Dreamers and Dignity

If I’d picked up Snigdha Poonam’s Dreamers before I had read Chris Arnade’s Dignity, I might have liked it better. As it happened, having read Dignity, I found Dreamers to be unnecessarily judgmental and prescriptive, and was unable to read it beyond the first two chapters. It is now there on my goodreads page, as a book that I “finished” and gave one star.

Dignity is a book I highly recommend. Chris Arnade, a former investment banker with a PhD in astrophysics wanders around and hangs around in what he calls as “back row America”, and chronicles people’s lives there. The entire book is simply a set of chronicles, garnished with beautiful photos he has taken of his interviewees.

While Arnade makes no secrets of his own political leaning, he doesn’t let that affect his book. Rather, he keeps his own politics to the minimum and lets his interviews do the talking, literally. There are no policy prescriptions in the book, and the reader is simply presented a set of lives and asked to draw her own conclusions. And that means that even if you don’t agree with the politics of the author (I certainly don’t), the book is an incredibly compelling read.

I picked up Snigdha Poonam’s Dreamers about a month or so after I’d finished Dignity. The premise is sort of similar – except that given that India has recently had far higher growth than the US, the “back row Indians” can be classified as “dreamers” who are seeking a better life. And in this book, Poonam chronicles the stories of some of these dreamers, and what they are doing to get themselves a better life.

Poonam is clear about her politics as well (“my family has always voted for the Congress Party”), but what makes her book different from Arnade’s is that she lets her politics take over her narrative. While telling the story of Moin Khan, who runs a spoken English class in Ranchi, she doesn’t hesitate to make snide remarks about either the teacher or any of his students.

Rather than letting her characters talk, Poonam talks on their behalf and overlays her politics to pretty much everything she is talking about. “This is how you are expected to get ahead in Modi’s India” is a refrain through the book.

And even leaving the politics aside, what made me uncomfortable with Dreamers is that the author seems to talk down to the interviewees. The tone throughout the parts of the book that I read is one of moral superiority and smugness of being part of “front row India”.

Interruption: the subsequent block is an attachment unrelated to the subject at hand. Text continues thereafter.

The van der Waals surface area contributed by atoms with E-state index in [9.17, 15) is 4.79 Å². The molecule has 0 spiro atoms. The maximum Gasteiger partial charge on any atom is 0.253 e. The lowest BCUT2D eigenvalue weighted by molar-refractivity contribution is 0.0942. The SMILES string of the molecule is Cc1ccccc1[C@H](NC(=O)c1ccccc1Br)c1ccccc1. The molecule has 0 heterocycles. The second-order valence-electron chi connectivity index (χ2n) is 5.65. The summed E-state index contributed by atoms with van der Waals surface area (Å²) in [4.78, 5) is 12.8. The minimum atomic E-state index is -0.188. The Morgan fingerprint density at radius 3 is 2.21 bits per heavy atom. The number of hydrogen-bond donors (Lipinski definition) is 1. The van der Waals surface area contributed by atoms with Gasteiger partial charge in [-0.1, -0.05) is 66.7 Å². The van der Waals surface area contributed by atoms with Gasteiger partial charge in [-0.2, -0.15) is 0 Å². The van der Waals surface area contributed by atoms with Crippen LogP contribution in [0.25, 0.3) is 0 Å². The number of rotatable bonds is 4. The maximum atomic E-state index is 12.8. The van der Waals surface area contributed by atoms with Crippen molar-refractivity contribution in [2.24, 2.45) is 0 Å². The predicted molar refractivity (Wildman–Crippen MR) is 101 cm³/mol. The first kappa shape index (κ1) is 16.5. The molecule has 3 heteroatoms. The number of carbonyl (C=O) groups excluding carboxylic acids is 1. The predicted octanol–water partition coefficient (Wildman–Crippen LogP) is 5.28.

Maybe if I had read Dreamers before I read Dignity, I would have appreciated it for what it is, and for the stories that it told. I might have discarded the politics and the tone and just enjoyed the stories (I see the book has got 4 stars on Goodreads from a lot of my friends).

Having read Dignity, however, I perhaps had this image in my head of how these stories can be told well. And that meant that I was simply unable to look beyond the overt politics and smug tone in Dreamers. And that meant I abandoned it midway, and gave it a low rating.

Baskets of deplorables

OK this is a political post. You might infer something about my political leanings from this, and you might classify me as a “deplorable”, but I run that risk.

I don’t like the way our politics is turning out nowadays. You are free to interpret “our” and “nowadays” in whatever way you want. What I don’t like is that people seem to wear their political beliefs on their sleeve, and think it is okay to shame and cut contact with people who don’t share their beliefs.

I don’t know when exactly this started – but it was surely sometime between 2013 and 2016. The culmination of this attitude was US Presidential candidate Hillary Clinton describing her opponent Donald Trump’s supporters as a “basket of deplorables“. And that attitude seems to be being taken forward by people of various political dispensations three years on.

I long for the days when people treated their political opinions like their private parts – stuff that existed and was put to good use when required, but not put on display. Nowadays, though, trawl through any social media platform, and you find people making political statements all the time. If you aren’t in a filter bubble, you will surely be seeing flamewars. And a difference in political opinion is no longer just a difference in opinion – you consider someone with differing views as despicable.

I’m friends with a lot of people who hold strong political opinions, and whose opinions might differ from mine. I don’t care about it – since there is plenty to them otherwise that makes them valuable to me, and so I continue to hang out with them.